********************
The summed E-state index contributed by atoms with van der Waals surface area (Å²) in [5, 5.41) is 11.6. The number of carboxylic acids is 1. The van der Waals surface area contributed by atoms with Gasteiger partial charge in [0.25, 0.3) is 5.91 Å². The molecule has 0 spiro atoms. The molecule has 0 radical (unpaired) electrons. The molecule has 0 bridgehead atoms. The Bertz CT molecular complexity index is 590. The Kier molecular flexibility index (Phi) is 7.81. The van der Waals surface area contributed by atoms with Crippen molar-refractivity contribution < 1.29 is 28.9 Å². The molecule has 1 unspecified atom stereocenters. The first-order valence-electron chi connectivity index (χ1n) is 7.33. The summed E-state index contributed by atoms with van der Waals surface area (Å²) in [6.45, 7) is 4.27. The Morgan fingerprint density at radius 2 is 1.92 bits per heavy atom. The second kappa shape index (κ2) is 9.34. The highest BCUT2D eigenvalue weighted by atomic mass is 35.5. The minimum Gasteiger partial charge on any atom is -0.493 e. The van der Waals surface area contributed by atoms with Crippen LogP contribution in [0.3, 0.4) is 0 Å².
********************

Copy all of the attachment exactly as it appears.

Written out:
The summed E-state index contributed by atoms with van der Waals surface area (Å²) in [5, 5.41) is 11.6. The number of carboxylic acids is 1. The van der Waals surface area contributed by atoms with Gasteiger partial charge in [0.25, 0.3) is 5.91 Å². The molecule has 0 spiro atoms. The molecule has 0 radical (unpaired) electrons. The molecule has 0 bridgehead atoms. The Bertz CT molecular complexity index is 590. The Kier molecular flexibility index (Phi) is 7.81. The van der Waals surface area contributed by atoms with Crippen molar-refractivity contribution < 1.29 is 28.9 Å². The molecule has 1 unspecified atom stereocenters. The first-order valence-electron chi connectivity index (χ1n) is 7.33. The summed E-state index contributed by atoms with van der Waals surface area (Å²) in [6.45, 7) is 4.27. The Morgan fingerprint density at radius 2 is 1.92 bits per heavy atom. The second kappa shape index (κ2) is 9.34. The highest BCUT2D eigenvalue weighted by atomic mass is 35.5. The minimum Gasteiger partial charge on any atom is -0.493 e. The van der Waals surface area contributed by atoms with Crippen LogP contribution in [0.3, 0.4) is 0 Å².